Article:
By Carrie Colton
When you buy a new, beloved artwork, I strongly advise you to invest in framing. The word “invest” is intentional; framing costs might seem high, but they are an investment towards ensuring that your piece will show its best and has proper protection. It is possible to buy pre-made frames but the range of options is limited to standardized sizes and colours. Custom framing is always preferable.
The benefits of custom framing are worth the cost. When working with a good framer, you will get excellent advice in framing choices and materials, as well as quality workmanship.
Choose a reputable framer
The first step to custom framing is making sure you go to a reputable framer. Ask around and get recommendations. Ottawa has many great framers to choose from. It is always helpful to ask your framer’s advice. They are well equipped to make recommendations based on the piece, where you will be hanging it and the aesthetic you are looking for. A few of our favourite Ottawa framers are Wallacks Framing, Wallspace and Patrick Gordon Framing.
Accent your artwork, don’t compete with it!
When making your framing decisions, you want to be sure the materials complement the work instead of fighting it for attention. A useful way to approach this is to think of the matting and framing as an extension of the artwork, rather than just a fancy vessel through which it can be displayed. Neutral-coloured, off-white and creams mats are a versatile choice that can be successfully used in most cases. However, if you are looking for some colour, look for recurring notes in the piece you are getting framed. Consider a subtle and lighter complementary colour. Regardless of the colour you choose, mats in a lighter shade are generally preferable and give the work some space to breathe. More dramatic and ornate framing benefits some pieces while others need a subtle and modern frame. Think about how strong the piece is visually and whether a bold frame will better the piece or overwhelm it. If the latter, step down to a frame that is lighter in colour or width.
Your choices of glass can also make a crucial difference in the appearance of the work and its longevity. Regardless of the quality of glass or plexiglass UV, non- or low-glare glass is preferable. Museum glass is the gold standard as it has higher archival properties, including a conservation grade UV coating and minimal glare and reflections. Then there is UV plexiglass which is less reflective than standard glass, less breakable and is a lighter option for larger pieces. Consider these differences when making your framing decisions as they will affect the cost and appearance of the final product.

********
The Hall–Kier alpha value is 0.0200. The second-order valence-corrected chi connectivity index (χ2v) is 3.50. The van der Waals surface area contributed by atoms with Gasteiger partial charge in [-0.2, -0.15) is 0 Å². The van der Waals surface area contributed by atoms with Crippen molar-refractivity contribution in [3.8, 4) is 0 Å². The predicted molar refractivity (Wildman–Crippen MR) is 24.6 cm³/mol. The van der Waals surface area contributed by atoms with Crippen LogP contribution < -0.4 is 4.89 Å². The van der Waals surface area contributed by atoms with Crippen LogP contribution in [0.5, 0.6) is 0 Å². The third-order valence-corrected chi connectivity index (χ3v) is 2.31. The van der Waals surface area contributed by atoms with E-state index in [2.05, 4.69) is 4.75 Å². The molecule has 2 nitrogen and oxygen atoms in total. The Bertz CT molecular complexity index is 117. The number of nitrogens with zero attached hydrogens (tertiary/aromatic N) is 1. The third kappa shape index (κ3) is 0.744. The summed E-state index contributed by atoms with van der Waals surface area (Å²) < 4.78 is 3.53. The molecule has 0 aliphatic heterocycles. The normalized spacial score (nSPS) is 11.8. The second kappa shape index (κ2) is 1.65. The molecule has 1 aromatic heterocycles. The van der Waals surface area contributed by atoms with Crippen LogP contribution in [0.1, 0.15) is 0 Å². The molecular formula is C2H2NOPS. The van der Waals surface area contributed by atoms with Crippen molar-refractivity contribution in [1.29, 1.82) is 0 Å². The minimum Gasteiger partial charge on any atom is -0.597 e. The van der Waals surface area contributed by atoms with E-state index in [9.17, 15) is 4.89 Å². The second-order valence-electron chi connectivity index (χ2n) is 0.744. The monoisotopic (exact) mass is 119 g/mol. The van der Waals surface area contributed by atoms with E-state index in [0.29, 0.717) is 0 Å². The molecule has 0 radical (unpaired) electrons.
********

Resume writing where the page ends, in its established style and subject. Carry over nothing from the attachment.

It is important to note that your choice of frame will greatly impact the feeling and aesthetic of the room in which it is hung. Be mindful of the space in which you intend to hang it as well as how you want it to feel and what the piece itself evokes. White or black frames generate a modern and powerful aesthetic. For a softer vibe, try light-coloured, pale woods. A middle ground would be medium to dark neutral woods. Classic black, natural wood and white frames are my favourites in general. They have a wide application and reflect the contemporary aesthetic that I prefer. It’s very satisfying to see a piece you love accentuated by good framing. Use these tips as a starter as you get introduced to the wide world of framing. You can also call Studio Sixty Six director and designer Carrie Colton and she will be happy to guide you further, 613-355- 0359, firstname.lastname@example.org.
Carrie Colton is a designer and art advisor and the Studio Sixty Six gallery director.